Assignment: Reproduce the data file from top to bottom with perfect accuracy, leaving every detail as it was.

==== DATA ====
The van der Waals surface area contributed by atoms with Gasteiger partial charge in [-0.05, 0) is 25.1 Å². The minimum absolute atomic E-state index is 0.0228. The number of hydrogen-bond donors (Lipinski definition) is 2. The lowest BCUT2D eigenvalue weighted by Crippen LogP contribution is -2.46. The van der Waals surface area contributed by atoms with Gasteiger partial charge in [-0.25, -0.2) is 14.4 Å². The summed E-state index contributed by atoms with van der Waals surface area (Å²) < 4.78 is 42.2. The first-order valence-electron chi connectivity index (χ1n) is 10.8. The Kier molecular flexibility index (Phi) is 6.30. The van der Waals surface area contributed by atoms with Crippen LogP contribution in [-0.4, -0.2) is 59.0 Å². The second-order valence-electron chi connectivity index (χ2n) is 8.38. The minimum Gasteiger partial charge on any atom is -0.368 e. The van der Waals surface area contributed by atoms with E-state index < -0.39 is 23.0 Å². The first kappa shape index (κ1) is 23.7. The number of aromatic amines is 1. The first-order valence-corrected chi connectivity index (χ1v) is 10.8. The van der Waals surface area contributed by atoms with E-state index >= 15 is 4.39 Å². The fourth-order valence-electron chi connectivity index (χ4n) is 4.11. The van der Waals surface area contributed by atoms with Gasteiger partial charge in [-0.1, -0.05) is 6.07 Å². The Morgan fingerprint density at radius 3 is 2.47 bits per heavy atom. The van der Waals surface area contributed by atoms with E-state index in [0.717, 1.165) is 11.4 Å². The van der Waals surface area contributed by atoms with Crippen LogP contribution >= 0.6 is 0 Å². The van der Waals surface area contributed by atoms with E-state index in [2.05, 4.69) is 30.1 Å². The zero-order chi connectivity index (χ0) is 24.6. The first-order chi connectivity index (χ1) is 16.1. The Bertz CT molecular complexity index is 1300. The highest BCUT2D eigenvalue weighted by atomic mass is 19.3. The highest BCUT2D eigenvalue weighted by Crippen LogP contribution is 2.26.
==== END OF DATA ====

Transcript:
The van der Waals surface area contributed by atoms with Gasteiger partial charge in [-0.05, 0) is 25.1 Å². The minimum absolute atomic E-state index is 0.0228. The number of hydrogen-bond donors (Lipinski definition) is 2. The lowest BCUT2D eigenvalue weighted by Crippen LogP contribution is -2.46. The van der Waals surface area contributed by atoms with Gasteiger partial charge in [-0.25, -0.2) is 14.4 Å². The summed E-state index contributed by atoms with van der Waals surface area (Å²) < 4.78 is 42.2. The first-order valence-electron chi connectivity index (χ1n) is 10.8. The Kier molecular flexibility index (Phi) is 6.30. The van der Waals surface area contributed by atoms with Crippen LogP contribution in [-0.4, -0.2) is 59.0 Å². The second-order valence-electron chi connectivity index (χ2n) is 8.38. The minimum Gasteiger partial charge on any atom is -0.368 e. The van der Waals surface area contributed by atoms with E-state index < -0.39 is 23.0 Å². The first kappa shape index (κ1) is 23.7. The number of aromatic amines is 1. The first-order valence-corrected chi connectivity index (χ1v) is 10.8. The van der Waals surface area contributed by atoms with E-state index >= 15 is 4.39 Å². The fourth-order valence-electron chi connectivity index (χ4n) is 4.11. The van der Waals surface area contributed by atoms with Gasteiger partial charge in [-0.1, -0.05) is 6.07 Å². The Morgan fingerprint density at radius 3 is 2.47 bits per heavy atom. The van der Waals surface area contributed by atoms with E-state index in [0.717, 1.165) is 11.4 Å². The van der Waals surface area contributed by atoms with Crippen LogP contribution >= 0.6 is 0 Å². The van der Waals surface area contributed by atoms with E-state index in [2.05, 4.69) is 30.1 Å². The zero-order chi connectivity index (χ0) is 24.6. The first-order chi connectivity index (χ1) is 16.1. The Bertz CT molecular complexity index is 1300. The highest BCUT2D eigenvalue weighted by atomic mass is 19.3. The highest BCUT2D eigenvalue weighted by Crippen LogP contribution is 2.26.